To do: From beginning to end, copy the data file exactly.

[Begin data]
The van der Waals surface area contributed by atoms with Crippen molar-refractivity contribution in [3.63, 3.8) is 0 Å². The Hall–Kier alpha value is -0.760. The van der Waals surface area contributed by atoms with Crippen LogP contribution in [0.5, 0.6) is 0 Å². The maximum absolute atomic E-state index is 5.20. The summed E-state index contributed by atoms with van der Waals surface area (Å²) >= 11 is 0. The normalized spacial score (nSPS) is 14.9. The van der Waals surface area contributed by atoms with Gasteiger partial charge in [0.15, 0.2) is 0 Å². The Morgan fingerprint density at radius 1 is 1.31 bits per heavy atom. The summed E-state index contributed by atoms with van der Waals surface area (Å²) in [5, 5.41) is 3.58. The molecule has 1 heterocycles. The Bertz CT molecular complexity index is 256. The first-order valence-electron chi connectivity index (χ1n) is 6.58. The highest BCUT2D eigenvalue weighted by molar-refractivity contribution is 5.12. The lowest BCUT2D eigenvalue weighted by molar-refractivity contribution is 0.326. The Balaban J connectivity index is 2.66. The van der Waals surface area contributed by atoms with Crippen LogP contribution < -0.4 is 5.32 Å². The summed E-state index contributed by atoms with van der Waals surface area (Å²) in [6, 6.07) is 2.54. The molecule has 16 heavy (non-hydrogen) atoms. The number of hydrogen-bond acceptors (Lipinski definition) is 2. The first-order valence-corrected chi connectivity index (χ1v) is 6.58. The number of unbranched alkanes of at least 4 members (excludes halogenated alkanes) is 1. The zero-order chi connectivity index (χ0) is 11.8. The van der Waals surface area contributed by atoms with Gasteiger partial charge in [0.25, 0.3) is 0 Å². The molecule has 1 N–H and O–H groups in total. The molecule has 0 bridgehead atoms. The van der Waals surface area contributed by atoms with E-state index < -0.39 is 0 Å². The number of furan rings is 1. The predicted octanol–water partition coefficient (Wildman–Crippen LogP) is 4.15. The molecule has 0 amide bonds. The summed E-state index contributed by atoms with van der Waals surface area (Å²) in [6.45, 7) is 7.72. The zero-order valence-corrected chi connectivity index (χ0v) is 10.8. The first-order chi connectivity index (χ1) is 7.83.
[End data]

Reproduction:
The van der Waals surface area contributed by atoms with Crippen molar-refractivity contribution in [3.63, 3.8) is 0 Å². The Hall–Kier alpha value is -0.760. The van der Waals surface area contributed by atoms with Crippen LogP contribution in [0.5, 0.6) is 0 Å². The maximum absolute atomic E-state index is 5.20. The summed E-state index contributed by atoms with van der Waals surface area (Å²) >= 11 is 0. The normalized spacial score (nSPS) is 14.9. The van der Waals surface area contributed by atoms with Gasteiger partial charge in [0.15, 0.2) is 0 Å². The Morgan fingerprint density at radius 1 is 1.31 bits per heavy atom. The summed E-state index contributed by atoms with van der Waals surface area (Å²) in [5, 5.41) is 3.58. The molecule has 1 heterocycles. The Bertz CT molecular complexity index is 256. The first-order valence-electron chi connectivity index (χ1n) is 6.58. The highest BCUT2D eigenvalue weighted by molar-refractivity contribution is 5.12. The lowest BCUT2D eigenvalue weighted by molar-refractivity contribution is 0.326. The Balaban J connectivity index is 2.66. The van der Waals surface area contributed by atoms with Crippen LogP contribution < -0.4 is 5.32 Å². The summed E-state index contributed by atoms with van der Waals surface area (Å²) in [6, 6.07) is 2.54. The molecule has 16 heavy (non-hydrogen) atoms. The number of hydrogen-bond acceptors (Lipinski definition) is 2. The first-order valence-corrected chi connectivity index (χ1v) is 6.58. The number of unbranched alkanes of at least 4 members (excludes halogenated alkanes) is 1. The zero-order chi connectivity index (χ0) is 11.8. The van der Waals surface area contributed by atoms with Gasteiger partial charge in [0.25, 0.3) is 0 Å². The molecule has 1 N–H and O–H groups in total. The molecule has 0 bridgehead atoms. The van der Waals surface area contributed by atoms with E-state index < -0.39 is 0 Å². The number of furan rings is 1. The predicted octanol–water partition coefficient (Wildman–Crippen LogP) is 4.15. The molecule has 0 amide bonds. The summed E-state index contributed by atoms with van der Waals surface area (Å²) in [6.45, 7) is 7.72. The zero-order valence-corrected chi connectivity index (χ0v) is 10.8. The first-order chi connectivity index (χ1) is 7.83.